Updated: Mar 18
When you’re getting ready to apply for a loan, finding one with a low-interest rate can save you a lot of money. A good interest rate can help keep your monthly payments down and reduce the amount you’ll pay over the life of the loan.
Whether you’re looking for a personal loan, mortgage, or car loan, here’s how to get the best rate possible.
Get Your Credit Loan-Ready
The first step to scoring a low-interest rate is checking your credit report and score—and doing what you can to improve your score, if necessary. Lenders use your credit score and credit history to help decide whether to approve your application and to set your loan’s interest rate and terms. In the months leading up to applying for a loan, it’s important to check your credit score and report regularly.
You can check your credit report from all three credit bureaus (Experian, TransUnion, and Equifax) for free at AnnualCreditReport.com. Several sources may offer free credit scores, including your bank, credit card issuer, and Experian.
Lenders typically reserve their best interest rates for applicants with good or better credit scores (670 or above on the FICO Score scale)—but the higher your score, the better your chances for a low rate. If your credit score could use some work, here’s how to improve it:
Bring any past-due payments up to date.
Going forward, make all payments on or before the due date.
Pay down credit card balances to lower your credit utilization. (But avoid closing credit card accounts; that can hurt your scores.)
Refrain from making any big purchases or applying for new credit.
Correct any mistakes found on your credit reports by disputing them with the appropriate credit reporting agency.
Get credit for on-time utility, phone, and streaming service payments. With Experian Boost, you may be able to instantly raise your credit score by adding these payments to your Experian credit report.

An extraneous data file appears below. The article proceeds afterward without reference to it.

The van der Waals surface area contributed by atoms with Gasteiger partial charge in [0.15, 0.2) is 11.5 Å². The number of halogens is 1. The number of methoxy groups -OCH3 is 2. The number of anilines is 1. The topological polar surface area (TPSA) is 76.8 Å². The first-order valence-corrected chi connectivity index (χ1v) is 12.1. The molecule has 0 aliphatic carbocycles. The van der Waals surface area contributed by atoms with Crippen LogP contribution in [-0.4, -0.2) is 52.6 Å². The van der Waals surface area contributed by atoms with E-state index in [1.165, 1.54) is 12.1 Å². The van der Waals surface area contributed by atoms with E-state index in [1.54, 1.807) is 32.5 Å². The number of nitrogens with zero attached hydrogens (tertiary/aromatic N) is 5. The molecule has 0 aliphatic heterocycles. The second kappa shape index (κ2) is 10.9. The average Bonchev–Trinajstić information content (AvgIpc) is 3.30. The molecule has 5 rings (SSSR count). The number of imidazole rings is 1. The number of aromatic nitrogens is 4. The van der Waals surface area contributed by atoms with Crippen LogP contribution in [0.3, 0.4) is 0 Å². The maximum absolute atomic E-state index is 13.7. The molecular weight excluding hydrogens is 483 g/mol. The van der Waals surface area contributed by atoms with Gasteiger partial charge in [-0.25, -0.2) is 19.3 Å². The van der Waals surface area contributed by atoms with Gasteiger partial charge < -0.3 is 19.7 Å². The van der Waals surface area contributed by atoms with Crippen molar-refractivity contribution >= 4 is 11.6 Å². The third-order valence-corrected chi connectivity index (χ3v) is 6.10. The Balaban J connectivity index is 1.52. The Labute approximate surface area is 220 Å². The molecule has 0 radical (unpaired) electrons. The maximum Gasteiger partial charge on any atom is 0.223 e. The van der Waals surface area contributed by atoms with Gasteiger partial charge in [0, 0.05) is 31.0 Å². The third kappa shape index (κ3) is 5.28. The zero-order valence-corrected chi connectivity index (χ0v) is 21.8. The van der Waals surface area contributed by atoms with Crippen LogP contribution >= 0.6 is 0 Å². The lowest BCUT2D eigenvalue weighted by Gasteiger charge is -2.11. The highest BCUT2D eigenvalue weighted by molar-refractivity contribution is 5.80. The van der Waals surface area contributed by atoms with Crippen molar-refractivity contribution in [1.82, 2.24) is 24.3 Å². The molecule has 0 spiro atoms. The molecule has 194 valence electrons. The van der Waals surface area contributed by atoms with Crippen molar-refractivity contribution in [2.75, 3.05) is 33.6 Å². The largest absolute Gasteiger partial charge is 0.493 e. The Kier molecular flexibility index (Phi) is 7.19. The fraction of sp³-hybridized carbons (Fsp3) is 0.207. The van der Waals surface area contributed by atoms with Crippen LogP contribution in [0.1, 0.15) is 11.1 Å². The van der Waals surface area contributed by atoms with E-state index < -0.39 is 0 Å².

Regardless of the type of loan you’re seeking, don’t go with the first lender you contact. Finding the best interest rate is important, but there are also terms and fees to consider. If you can get prequalified or preapproved, you’ll have a better idea of the interest rate range you can expect and the loan’s total cost. Also, depending on the type of loan, online lenders and credit unions may offer more competitive rates.
Sometimes, speaking to the lender live can give you a good idea of how helpful they will be throughout the application process. You want to make sure the lender is presenting you with all possible options. Some lenders may even offer advice on how you can get a better interest rate. By shopping around, you’ll be better informed when negotiating the terms of a loan.
Provide a Bigger Down Payment
When making a large purchase, such as a car or home, you can reduce the amount of money you need to borrow by putting down a larger down payment. A smaller loan reduces risk to the lender and could translate into a lower interest rate. A larger down payment and a lower interest rate also mean your monthly payments will be smaller than they would have been had you not put down as much money. Having smaller payments may enable you to pay off the loan quicker or accrue more equity in the property when purchasing a house. If you can take the time to save more for a down payment, it could pay off.
The Bottom Line
Getting the best loan interest rate and terms for a house, car or other major purchase involves a few key actions you can start on today. Take steps to boost your credit score, then shop around and try to put down a larger down payment for the best loan possible.
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Maria Valdez Haubrich is the Executive Editor of SmallBizDaily.com where she is responsible for all web content. Previously she was the Executive Editor at Entrepreneur Magazine, where she worked for more than 20 years.